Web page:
Greater Good Blog

A Time to Act

Eric Kessler
A Time to Act

In this new political climate, donors should take swift action to protect the rights and values they hold dear.

Kessler_IMG_1929Following the first week of the Trump administration, donors with a wide variety of political beliefs and philanthropic missions—all of whom Arabella serves—have reached out to me to express their concerns. They see that the diversity they have championed, the social safety net they have built, the environment they have preserved, and the American values they have defended are now at grave risk.

They realize that this is not a normal grant cycle or a time to wait and see. This is a time for donors to renew their support for their core values and to recognize the roles they can play in enabling organizations and leaders to fight for a brighter future. This is a time for donors to resist the temptation to treat our current trajectory as the new normal. Now is a time to act.

With that in mind, here are five things donors resisting the direction our president is taking America should do:

1. Give generously
Civil rights organizations, public interest litigation groups, investigative reporting outfits, conservation advocates, and social welfare organizations urgently need increased support. Regardless of the mission of your foundation, your track record as a donor, or the legacy you are pursuing, find resources to give to organizations engaging on the issues in today’s news.

2. Focus on impact
Every dollar counts. Our social safety net, the environment, women’s rights, health care, and so much more are at risk. Review your personal donation and foundation grant lists with current and emerging needs in mind. Reduce giving to the organizations you aren’t passionate about or that aren’t achieving impact. Redirect funds to organizations that are stepping up, taking bold action, and providing support to the people and places most in need.

3. Get political
Many of us gave generously to candidates and policy advocacy organizations over the last few years. Keep it up. Foundations can’t write those checks, but individual trustees can. Don’t wait until the next election. Start building the base of political support for candidates and direct advocacy groups that reflect your values now.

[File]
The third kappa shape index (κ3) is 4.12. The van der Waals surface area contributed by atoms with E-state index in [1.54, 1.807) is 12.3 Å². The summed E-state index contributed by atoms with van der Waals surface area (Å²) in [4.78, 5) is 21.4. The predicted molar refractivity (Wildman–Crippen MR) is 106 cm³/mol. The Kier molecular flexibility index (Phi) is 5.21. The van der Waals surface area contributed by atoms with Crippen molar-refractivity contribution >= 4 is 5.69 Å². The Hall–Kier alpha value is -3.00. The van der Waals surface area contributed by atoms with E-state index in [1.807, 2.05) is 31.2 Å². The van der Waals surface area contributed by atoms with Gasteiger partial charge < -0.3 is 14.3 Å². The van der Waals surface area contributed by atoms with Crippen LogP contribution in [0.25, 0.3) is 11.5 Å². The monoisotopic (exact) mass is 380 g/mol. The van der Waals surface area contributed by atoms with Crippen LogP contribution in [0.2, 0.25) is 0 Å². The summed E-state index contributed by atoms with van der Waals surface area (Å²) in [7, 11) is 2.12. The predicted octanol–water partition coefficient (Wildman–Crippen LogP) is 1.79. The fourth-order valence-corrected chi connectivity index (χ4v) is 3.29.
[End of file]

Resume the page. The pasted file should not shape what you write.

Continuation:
4. March, help, run
Financial resources are not the only assets donors have. Your time is also valuable. If people are gathering to voice their opinions, join them. If organizations are no longer getting the support they need to fulfill their missions, volunteer. If you are fed up with your political representatives, run for office. You can start with your neighborhood council, your school board, or another local position. We live in a representative democracy—so represent!

5. Teach your children
Children don’t learn philanthropic values by reading grant requests or attending foundation board meetings. They learn by seeing and doing. Times like these provide teachable moments. Help your kids understand today’s issues, teach them what’s at stake, and show them what it means to be a philanthropic leader. Take them with you on this ride so they are ready to help lead in the future.

At Arabella, it is our great responsibility—and our honor—to support a wide range of donors with different political and social views whose values reflect those of most Americans. As our CEO, Sampriti Ganguli, recently pointed out, philanthropy is now finding its way toward a new future. As it does, the guidance we’re now giving donors is really the same guidance we’re giving ourselves, our families, and our friends: do all you can to keep our nation and our civil society moving forward, and don’t wait.

If there are ideas and efforts you want me, Sampriti, and the Arabella team to know about in this regard, please email us here.

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